Hannah More's tragedy Percy, which premiered at Covent Garden in 1777, was probably the most successful English verse tragedy of its era. Incidentally, the play opened the same year Richard Brinsley Sheridan's The School for Scandal premiered at Drury Lane. Why has that play been remembered and More's drama largely forgotten?
The tragedy concerns Elwina, a noblewoman who in childhood was promised by her father to Lord Percy of Northumberland. After perceiving a slight from the lord, he instead married Elwina off to Percy's enemy, the Scottish nobleman Lord Douglas. The play begins in a "Gothic Hall" where Elwina pledges obedience to her husband. Unfortunately, obedience is not enough for Douglas. He cruelly upbraids her, saying:
Heart-rending word!—obedience? what's obedience?
'Tis fear, 'tis hate, 'tis terror, 'tis aversion,
'Tis the cold debt of ostentatious duty,
Paid with insulting caution, to remind me
How much you tremble to offend a tyrant
So terrible as Douglas.—O, Elwina——
While duty measures the regard it owes
With scrupulous precision and nice justice,
Love never reasons, but profusely gives,
Gives, like a thoughtless prodigal, its all,
And trembles then, lest it has done too little.
The king returns from the Holy Lands, and with him returns Percy, who participated in the latest crusade. (Anachronistically, the medieval lady Elwina disapproves of the crusades, criticizing them in distinctly Protestant terms, even though Martin Luther hasn't been born yet.) Douglas is jealous of Percy, and he condemns Elwina as an adulteress, saying she has betrayed him even if she never committed the deed in the flesh. As he puts it:
Will it content me that her person's pure?
No, if her alien heart dotes on another,
She is unchaste, were not that other Percy.
Let vulgar spirits basely wait for proof,
She loves another—'tis enough for Douglas.
News comes of Percy's death, but this doesn't comfort Douglas. When his wife weeps for Percy, he says that "If she laments him, he's my rival still."
The third act opens with Percy very much alive, and apparently unaware that Elwina has wed his enemy. More could have explained the marriage as one forced through strength of arms, but instead she explores the subtler forms of emotional intimidation parents can use against their children. Though her father did not raise his hand against Elwina, he forced the marriage nonetheless. As she explains it:
I could withstand his fury; but his tears,
Ah, they undid me! Percy, dost thou know
The cruel tyranny of tenderness?
Hast thou e'er felt a father's warm embrace?
Hast thou e'er seen a father's flowing tears,
And known that thou could'st wipe those tears away?
Though Elwina has been robbed of her peace of mind, her one consolation is that she has retained her fame, which she describes as "a rich jewel" she must keep "spotless, and unsoil'd."
Douglas discovers his rival has returned alive and stabs Percy's friend Harcourt, who was carrying a message to Elwina. In Percy's intercepted letter, he declines to return a scarf Elwina once gave him. For Douglas, this is proof positive of adultery. What he doesn't know is that Elwina gave him the scarf years earlier when they were young, and before she had even met Douglas.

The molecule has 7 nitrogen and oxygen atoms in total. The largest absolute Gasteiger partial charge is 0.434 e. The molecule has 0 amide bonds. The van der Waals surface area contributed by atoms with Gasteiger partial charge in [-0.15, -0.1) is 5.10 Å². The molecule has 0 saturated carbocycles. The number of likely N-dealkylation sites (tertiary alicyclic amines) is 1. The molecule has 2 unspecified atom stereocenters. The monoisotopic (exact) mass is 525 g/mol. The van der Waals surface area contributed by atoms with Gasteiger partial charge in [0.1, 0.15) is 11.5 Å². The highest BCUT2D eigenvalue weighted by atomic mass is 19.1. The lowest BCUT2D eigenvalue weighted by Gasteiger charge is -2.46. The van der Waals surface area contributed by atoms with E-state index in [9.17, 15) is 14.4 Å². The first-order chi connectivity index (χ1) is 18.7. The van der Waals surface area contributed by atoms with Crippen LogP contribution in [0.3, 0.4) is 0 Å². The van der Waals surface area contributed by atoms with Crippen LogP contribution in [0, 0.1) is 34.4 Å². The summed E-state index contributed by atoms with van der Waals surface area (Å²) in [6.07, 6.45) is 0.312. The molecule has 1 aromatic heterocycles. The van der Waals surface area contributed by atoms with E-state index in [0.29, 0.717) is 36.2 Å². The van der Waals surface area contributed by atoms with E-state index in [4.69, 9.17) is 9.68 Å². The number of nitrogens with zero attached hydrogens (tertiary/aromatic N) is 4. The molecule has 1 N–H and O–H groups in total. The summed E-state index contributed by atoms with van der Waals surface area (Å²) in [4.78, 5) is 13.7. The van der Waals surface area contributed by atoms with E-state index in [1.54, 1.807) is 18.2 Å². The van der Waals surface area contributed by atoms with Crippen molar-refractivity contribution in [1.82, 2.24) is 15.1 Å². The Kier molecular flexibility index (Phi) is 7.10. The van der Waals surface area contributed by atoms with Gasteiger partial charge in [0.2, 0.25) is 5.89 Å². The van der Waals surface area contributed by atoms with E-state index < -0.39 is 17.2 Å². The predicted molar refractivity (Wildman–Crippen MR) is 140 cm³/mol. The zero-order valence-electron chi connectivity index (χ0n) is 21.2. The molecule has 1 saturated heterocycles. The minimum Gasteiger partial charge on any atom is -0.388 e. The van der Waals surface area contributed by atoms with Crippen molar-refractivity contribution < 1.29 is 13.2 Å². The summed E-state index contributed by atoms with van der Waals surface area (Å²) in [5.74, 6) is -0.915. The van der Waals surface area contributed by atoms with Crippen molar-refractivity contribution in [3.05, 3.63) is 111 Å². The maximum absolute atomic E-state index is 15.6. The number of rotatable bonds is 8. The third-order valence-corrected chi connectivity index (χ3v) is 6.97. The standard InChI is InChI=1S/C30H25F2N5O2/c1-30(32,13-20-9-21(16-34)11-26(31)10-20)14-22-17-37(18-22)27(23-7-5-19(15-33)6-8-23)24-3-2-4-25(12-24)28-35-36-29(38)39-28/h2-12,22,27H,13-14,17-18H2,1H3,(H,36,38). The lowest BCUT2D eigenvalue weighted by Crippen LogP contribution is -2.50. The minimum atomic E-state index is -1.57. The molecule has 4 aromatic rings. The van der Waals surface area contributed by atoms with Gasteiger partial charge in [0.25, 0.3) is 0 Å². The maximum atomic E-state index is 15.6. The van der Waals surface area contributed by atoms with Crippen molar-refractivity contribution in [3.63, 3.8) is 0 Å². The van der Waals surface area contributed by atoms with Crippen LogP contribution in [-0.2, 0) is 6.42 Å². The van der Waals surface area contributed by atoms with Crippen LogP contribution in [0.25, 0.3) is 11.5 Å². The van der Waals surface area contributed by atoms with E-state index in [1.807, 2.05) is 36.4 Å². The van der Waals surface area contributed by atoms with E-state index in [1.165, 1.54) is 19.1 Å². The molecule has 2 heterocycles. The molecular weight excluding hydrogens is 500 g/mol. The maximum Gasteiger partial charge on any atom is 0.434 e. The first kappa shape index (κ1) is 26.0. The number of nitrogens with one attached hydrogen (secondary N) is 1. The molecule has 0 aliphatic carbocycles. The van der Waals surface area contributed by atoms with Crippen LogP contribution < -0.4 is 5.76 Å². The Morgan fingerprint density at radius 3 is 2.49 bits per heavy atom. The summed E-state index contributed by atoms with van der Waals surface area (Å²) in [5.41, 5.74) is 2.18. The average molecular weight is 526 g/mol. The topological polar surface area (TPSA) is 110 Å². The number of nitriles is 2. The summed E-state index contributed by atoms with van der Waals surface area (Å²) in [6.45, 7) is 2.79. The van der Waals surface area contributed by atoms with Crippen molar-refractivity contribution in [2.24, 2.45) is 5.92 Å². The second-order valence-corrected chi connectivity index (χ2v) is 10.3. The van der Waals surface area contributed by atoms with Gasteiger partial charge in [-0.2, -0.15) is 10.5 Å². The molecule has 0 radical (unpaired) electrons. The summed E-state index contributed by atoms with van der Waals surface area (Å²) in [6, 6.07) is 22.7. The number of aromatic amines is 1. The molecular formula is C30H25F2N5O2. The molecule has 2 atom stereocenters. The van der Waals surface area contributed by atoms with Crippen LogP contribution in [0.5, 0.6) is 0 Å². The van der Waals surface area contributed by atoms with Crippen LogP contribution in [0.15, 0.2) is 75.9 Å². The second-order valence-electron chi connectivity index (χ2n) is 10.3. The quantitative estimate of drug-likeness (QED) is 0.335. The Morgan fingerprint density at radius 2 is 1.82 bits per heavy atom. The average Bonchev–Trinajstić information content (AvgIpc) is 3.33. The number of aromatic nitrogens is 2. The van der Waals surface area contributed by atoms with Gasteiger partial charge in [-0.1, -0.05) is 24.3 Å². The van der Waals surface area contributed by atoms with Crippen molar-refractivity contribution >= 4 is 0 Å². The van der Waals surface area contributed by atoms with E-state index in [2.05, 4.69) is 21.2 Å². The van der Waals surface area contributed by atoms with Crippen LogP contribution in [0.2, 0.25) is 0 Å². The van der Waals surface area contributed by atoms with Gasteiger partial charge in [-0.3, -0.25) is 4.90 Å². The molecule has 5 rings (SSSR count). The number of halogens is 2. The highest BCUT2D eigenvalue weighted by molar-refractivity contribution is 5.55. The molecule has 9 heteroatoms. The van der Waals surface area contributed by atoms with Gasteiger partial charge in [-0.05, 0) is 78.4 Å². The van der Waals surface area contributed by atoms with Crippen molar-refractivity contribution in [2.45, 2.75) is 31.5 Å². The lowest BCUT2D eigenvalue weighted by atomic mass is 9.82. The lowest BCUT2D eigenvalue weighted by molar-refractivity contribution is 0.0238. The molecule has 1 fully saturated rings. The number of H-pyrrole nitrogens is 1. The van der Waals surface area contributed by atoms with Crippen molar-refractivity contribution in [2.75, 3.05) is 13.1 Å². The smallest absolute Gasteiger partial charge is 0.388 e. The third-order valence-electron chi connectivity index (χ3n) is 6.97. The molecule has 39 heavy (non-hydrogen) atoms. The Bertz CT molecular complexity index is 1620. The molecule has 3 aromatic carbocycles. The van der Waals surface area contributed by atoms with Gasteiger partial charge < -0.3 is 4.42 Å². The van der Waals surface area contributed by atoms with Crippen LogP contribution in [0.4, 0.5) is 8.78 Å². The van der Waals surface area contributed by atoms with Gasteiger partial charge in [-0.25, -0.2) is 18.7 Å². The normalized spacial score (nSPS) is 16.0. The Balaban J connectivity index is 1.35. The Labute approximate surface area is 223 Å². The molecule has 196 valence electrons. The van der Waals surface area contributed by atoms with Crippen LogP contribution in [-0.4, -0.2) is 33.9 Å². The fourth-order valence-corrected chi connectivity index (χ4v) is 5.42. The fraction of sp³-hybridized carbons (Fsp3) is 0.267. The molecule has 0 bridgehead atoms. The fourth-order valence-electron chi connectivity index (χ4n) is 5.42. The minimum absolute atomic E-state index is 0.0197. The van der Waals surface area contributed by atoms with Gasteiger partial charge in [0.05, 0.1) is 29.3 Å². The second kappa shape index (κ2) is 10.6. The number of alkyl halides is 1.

Percy and Elwina meet in a garden, but she shuns his passion, explaining that emotions can be the enemies of virtue. Chastising desire, she tells him:
Heaven, when it gives such high-wrought souls as thine,
Still gives as great occasions to exert them.
If thou wast form'd so noble, great, and gen'rous,
'Twas to surmount the passions which enslave
The gross of human-kind.—Then think, O think,
She, whom thou once didst love, is now another's.
Douglas enters and tries to kill Percy, but the two instead resolve on fighting a proper duel.
In the next act, Elwina hears of the duel while waiting in her own chamber. Douglas returns, having slain his rival and sent a cup of poison for Elwina to drink. Dutifully, she drinks the poison, but when her husband finds out that she never gave Percy leave to see her since her marriage, Douglas begins to feel remorse. It is too late, of course, and Elwina has a magnificent death speech:
Soft, soft—no violence—he's dead already;—
I did it—Yes—I drown'd him with my tears;
But hide the cruel deed! I'll scratch him out
A shallow grave, and lay the green sod on it;
Ay—and I'll bind the wild briar o'er the turf,
And plant a willow there, a weeping willow—
Though More provides some striking poetry, her sentiments do not align well with modern concerns. It's interesting to see a man who is jealous even if adultery has not been consummated, but Douglas's change of heart at the end seems to work against this idea. Elwina's father is interesting at times, but he remains a minor character, and his motives are never fully explored.
The one character who really does stand out is Elwina, and that part continued to attract star actresses for years to come. Sarah Siddons played the role at Drury Lane in the 1780s, and Eliza O'Neill later excelled in the part, receiving "rapturous applause" when she first performed it in 1815. For all of the play's flaws, it still offers an opportunity for a talented tragedienne.